Rex Tillerson lent US support to the cause of resettling displaced Rohingyas back in Myanmar, referring to the situation in Northern Rakhaine as an issue of ''ethnic cleansing' for the first time. Following the US Secretary of State's recent visit to Myanmar on November 15th, Myanmar Government along with the support of its military and that of the Bangladesh will now work towards creating conditions necessary for all refugees and internally displaced people to return to their home safely and willingly.
Tillerson pointed out the complex nature of the problem which 'would require various stakeholders to work together in order to ensure progress'.
Rex Tillerson while speaking on Rohingya repatriation talks between Bangladesh and Burma, commented that
“After a careful and thorough analysis of available facts, it is clear that the situation in northern Rakhine state constitutes ethnic cleansing against the Rohingya” . Rex Tillerson has called it ethnic cleansing for the first time.
READ: Here is the full text of the statement made by the US Secretary of State on the pertinence of resolving the Rohingya crisis in Myanmar.
Rex W. Tillerson
Secretary of State
November 22, 2017
I visited Naypyitaw, Burma on November 15, where I met separately with State Counsellor Aung San Suu Kyi and the Commander-in-Chief of the Armed Forces, Senior General Min Aung Hlaing. I reaffirmed the United States’ strong commitment to Burma’s successful democratic transition as the elected government strives to implement reforms, bring peace and reconciliation to the nation, and resolve a devastating crisis in Rakhine State. Our first priority is to relieve the intolerable suffering faced by so many. In response to the dire situation, I announced last week an additional $47 million in humanitarian assistance for those affected by the Rakhine State crisis, bringing the total amount spent in response to this crisis to more than $87 million since August of this year.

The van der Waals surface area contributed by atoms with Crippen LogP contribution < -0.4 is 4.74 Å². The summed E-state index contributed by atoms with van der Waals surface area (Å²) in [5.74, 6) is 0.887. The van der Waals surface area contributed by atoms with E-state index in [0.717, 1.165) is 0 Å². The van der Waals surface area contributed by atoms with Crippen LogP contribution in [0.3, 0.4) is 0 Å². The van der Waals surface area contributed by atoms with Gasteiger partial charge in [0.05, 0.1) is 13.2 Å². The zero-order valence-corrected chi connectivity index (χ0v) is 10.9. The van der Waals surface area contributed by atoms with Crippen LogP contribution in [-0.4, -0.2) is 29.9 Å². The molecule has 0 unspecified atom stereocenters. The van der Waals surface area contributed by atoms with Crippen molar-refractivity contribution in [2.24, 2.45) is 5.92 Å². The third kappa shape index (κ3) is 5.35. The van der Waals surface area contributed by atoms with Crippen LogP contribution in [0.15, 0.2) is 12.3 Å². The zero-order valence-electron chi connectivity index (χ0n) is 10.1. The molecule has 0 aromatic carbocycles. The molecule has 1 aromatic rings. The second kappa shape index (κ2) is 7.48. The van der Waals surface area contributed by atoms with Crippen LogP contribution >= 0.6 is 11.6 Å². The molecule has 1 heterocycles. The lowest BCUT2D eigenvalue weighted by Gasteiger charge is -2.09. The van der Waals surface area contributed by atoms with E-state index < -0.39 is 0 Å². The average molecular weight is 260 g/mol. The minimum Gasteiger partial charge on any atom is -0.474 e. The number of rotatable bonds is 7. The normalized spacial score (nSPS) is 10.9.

Burma’s response to this crisis is vital to determining the success of its transition to a more democratic society. As I said in Naypyitaw, the key test of any democracy is how it treats its most vulnerable and marginalized populations, such as the ethnic Rohingya and other minority populations. Burma’s government and security forces must respect the human rights of all persons within its borders, and hold accountable those who fail to do so.
I reiterate the United States’ condemnation of August 25 attacks on security forces by the Arakan Rohingya Salvation Army (ARSA). Yet no provocation can justify the horrendous atrocities that have ensued. These abuses by some among the Burmese military, security forces, and local vigilantes have caused tremendous suffering and forced hundreds of thousands of men, women, and children to flee their homes in Burma to seek refuge in Bangladesh. After a careful and thorough analysis of available facts, it is clear that the situation in northern Rakhine state constitutes ethnic cleansing against the Rohingya.
Those responsible for these atrocities must be held accountable. The United States continues to support a credible, independent investigation to further determine all facts on the ground to aid in these processes of accountability. We have supported constructive action on the Rakhine crisis at the UN Security Council and in the UN General Assembly’s Third Committee. The United States will also pursue accountability through U.S. law, including possible targeted sanctions.
We support the Burmese government’s commitment to create the conditions necessary for all refugees and internally displaced people to return to their homes safely and voluntarily, and welcome recent exchanges between the governments of Burma and Bangladesh on repatriation. Support by Burma’s military for these government efforts is crucial. This is a difficult and complex situation. Many stakeholders must work together to ensure progress.